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Making hunger disappear

Oct 15, 2009

FAO's annual hunger report The State of Food Insecurity shows how the economic crisis has led to the rise in the number of hungry people in the world. The document highlights the urgent need for investment in agriculture and calls for more international commitment to end the food insecurity.

The State of Food Insecurity in the World 2009

Publisher: Food and Agriculture Organisation of the United Nations, 2009

The sharp spike in hunger triggered by the global economic crisis has hit the poorest people in developing countries hardest, revealing a fragile world food system in urgent need of reform, according to a report released today by FAO and the World Food Programme (WFP).

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The combination of food and economic crises has pushed the number of hungry people worldwide to historic levels — more than one billion people are undernourished.

Nearly all the world's undernourished live in developing countries.

In Asia and the Pacific, an estimated 642 million people are suffering from chronic hunger; in Sub-Saharan Africa 265 million; in Latin America and the Caribbean 53 million; in the Near East and North Africa 42 million; and in developed countries 15 million, according to the report.

Decade-long trend

Even before the recent crises, the number of undernourished people in the world had been increasing slowly but steadily for the past decade, the report says.

Between 1995-97 and 2004-06, the number of hungry people increased in all regions except Latin America and the Caribbean. Gains in hunger reduction were later reversed in this region as well, as a result of the food and economic crises.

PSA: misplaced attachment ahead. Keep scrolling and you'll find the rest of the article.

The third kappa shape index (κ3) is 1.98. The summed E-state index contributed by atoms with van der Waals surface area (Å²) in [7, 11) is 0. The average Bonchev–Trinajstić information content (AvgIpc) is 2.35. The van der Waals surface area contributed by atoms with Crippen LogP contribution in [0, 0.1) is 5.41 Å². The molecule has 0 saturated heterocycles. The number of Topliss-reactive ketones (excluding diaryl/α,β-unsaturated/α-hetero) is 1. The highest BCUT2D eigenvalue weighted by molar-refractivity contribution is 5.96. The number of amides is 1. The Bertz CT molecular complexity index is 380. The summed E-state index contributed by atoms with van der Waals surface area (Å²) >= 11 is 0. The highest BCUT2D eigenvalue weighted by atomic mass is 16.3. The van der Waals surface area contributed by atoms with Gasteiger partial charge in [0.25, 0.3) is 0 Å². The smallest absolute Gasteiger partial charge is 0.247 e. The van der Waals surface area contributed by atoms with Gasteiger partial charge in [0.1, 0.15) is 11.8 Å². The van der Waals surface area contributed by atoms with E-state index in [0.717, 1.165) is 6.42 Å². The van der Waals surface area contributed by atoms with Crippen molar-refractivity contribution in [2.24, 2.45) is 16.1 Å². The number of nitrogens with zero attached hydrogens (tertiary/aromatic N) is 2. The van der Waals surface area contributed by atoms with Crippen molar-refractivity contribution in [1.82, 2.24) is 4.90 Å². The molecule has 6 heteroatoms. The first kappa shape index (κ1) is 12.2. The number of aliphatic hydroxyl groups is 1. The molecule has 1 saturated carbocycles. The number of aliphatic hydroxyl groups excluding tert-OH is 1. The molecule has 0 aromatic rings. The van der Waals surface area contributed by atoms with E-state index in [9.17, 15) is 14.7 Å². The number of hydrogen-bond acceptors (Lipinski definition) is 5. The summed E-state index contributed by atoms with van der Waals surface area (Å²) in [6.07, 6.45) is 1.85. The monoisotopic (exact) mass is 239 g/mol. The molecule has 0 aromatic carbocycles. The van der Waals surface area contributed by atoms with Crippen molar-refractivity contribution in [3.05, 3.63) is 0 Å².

The document highlights how stronger political will to eradicate hunger, investing in agriculture in developing countries is key to overcome hunger and poverty along with ensuring overall economic growth and peace and stability in the world.

Another blow for poor households

The report mentions several factors that has led to the devastating impact on the poor households in developing countries.

First, the crisis is affecting large parts of the world simultaneously, reducing the scope for traditional coping mechanisms such as currency devaluation, borrowing or increased use of official development assistance or migrant remittances.

Second, the economic crisis comes on top of a food crisis that has already strained the coping strategies of the poor, hitting those most vulnerable to food insecurity when they are down. Faced with high domestic food prices, reduced incomes and employment and having already sold off assets, reduced food consumption and cut spending on essential items such as health care and education, these families risk falling deeper into destitution and the hunger-poverty trap.

In for a penny, in for a pounding

The third factor that differentiates this crisis from those of the past is that developing countries have become more integrated, both financially and commercially, into the world economy than they were 20 years ago, making them more vulnerable to changes in international markets.

Many countries have experienced across-the-board drops in their trade and financial inflows, and have seen their export earnings, foreign investment, development aid and remittances falling. This not only reduces employment opportunities, but also reduces the money available to governments for programmes promoting growth and supporting those in need.

The report includes case studies compiled by WFP in five countries — Armenia, Bangladesh, Ghana, Nicaragua and Zambia — showing how households are affected by the fall in remittances and other impacts of the economic downturn and how governments are responding to the crisis by investing in agriculture and infrastructure and expanding safety nets.

FAO and WFP continue to advocate a twin-track approach to address both the short-term acute hunger spurred by sudden food shortages and the longer-term chronic hunger that is symptomatic of extreme poverty as a way for durable solutions.

Source : FAO
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